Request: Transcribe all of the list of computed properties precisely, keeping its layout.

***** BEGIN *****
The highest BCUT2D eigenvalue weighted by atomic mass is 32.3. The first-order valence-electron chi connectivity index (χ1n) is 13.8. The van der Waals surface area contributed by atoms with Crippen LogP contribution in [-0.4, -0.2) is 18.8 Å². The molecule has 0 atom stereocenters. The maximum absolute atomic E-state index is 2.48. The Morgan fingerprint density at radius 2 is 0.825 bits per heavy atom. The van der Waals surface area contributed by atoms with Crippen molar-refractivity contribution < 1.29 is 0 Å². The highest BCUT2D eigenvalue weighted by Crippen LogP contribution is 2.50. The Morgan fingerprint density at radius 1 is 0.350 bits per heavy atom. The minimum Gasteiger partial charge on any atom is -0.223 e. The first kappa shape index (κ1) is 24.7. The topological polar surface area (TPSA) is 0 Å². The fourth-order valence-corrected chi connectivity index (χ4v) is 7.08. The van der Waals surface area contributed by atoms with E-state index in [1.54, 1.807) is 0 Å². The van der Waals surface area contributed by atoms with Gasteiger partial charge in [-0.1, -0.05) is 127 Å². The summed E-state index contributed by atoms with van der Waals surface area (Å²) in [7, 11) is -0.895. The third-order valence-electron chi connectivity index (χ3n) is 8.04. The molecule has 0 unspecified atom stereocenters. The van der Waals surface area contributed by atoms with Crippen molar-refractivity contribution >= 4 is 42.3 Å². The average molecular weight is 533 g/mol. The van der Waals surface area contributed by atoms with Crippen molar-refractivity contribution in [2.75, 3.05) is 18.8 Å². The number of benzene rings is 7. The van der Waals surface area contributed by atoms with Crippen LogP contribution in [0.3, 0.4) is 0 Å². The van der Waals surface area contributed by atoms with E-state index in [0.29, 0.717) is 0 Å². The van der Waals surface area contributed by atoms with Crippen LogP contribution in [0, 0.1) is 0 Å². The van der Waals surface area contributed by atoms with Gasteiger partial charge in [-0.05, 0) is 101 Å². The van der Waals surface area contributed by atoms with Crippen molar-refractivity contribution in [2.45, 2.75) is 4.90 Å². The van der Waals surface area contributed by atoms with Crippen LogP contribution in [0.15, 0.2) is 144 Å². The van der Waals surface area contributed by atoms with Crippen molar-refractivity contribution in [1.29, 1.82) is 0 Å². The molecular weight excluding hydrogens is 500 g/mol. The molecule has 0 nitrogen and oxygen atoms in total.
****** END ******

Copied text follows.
The highest BCUT2D eigenvalue weighted by atomic mass is 32.3. The first-order valence-electron chi connectivity index (χ1n) is 13.8. The van der Waals surface area contributed by atoms with Crippen LogP contribution in [-0.4, -0.2) is 18.8 Å². The molecule has 0 atom stereocenters. The maximum absolute atomic E-state index is 2.48. The Morgan fingerprint density at radius 2 is 0.825 bits per heavy atom. The van der Waals surface area contributed by atoms with Crippen molar-refractivity contribution < 1.29 is 0 Å². The highest BCUT2D eigenvalue weighted by Crippen LogP contribution is 2.50. The Morgan fingerprint density at radius 1 is 0.350 bits per heavy atom. The minimum Gasteiger partial charge on any atom is -0.223 e. The first kappa shape index (κ1) is 24.7. The topological polar surface area (TPSA) is 0 Å². The fourth-order valence-corrected chi connectivity index (χ4v) is 7.08. The van der Waals surface area contributed by atoms with E-state index in [1.54, 1.807) is 0 Å². The van der Waals surface area contributed by atoms with Gasteiger partial charge in [-0.1, -0.05) is 127 Å². The summed E-state index contributed by atoms with van der Waals surface area (Å²) in [7, 11) is -0.895. The third-order valence-electron chi connectivity index (χ3n) is 8.04. The molecule has 0 unspecified atom stereocenters. The van der Waals surface area contributed by atoms with Crippen molar-refractivity contribution >= 4 is 42.3 Å². The average molecular weight is 533 g/mol. The van der Waals surface area contributed by atoms with Crippen molar-refractivity contribution in [2.75, 3.05) is 18.8 Å². The number of benzene rings is 7. The van der Waals surface area contributed by atoms with Crippen LogP contribution in [0.3, 0.4) is 0 Å². The van der Waals surface area contributed by atoms with E-state index in [0.29, 0.717) is 0 Å². The van der Waals surface area contributed by atoms with Crippen LogP contribution in [0, 0.1) is 0 Å². The van der Waals surface area contributed by atoms with Gasteiger partial charge in [-0.05, 0) is 101 Å². The van der Waals surface area contributed by atoms with Crippen molar-refractivity contribution in [2.45, 2.75) is 4.90 Å². The van der Waals surface area contributed by atoms with Crippen LogP contribution in [0.15, 0.2) is 144 Å². The van der Waals surface area contributed by atoms with Crippen molar-refractivity contribution in [1.29, 1.82) is 0 Å². The molecular weight excluding hydrogens is 500 g/mol. The molecule has 0 nitrogen and oxygen atoms in total.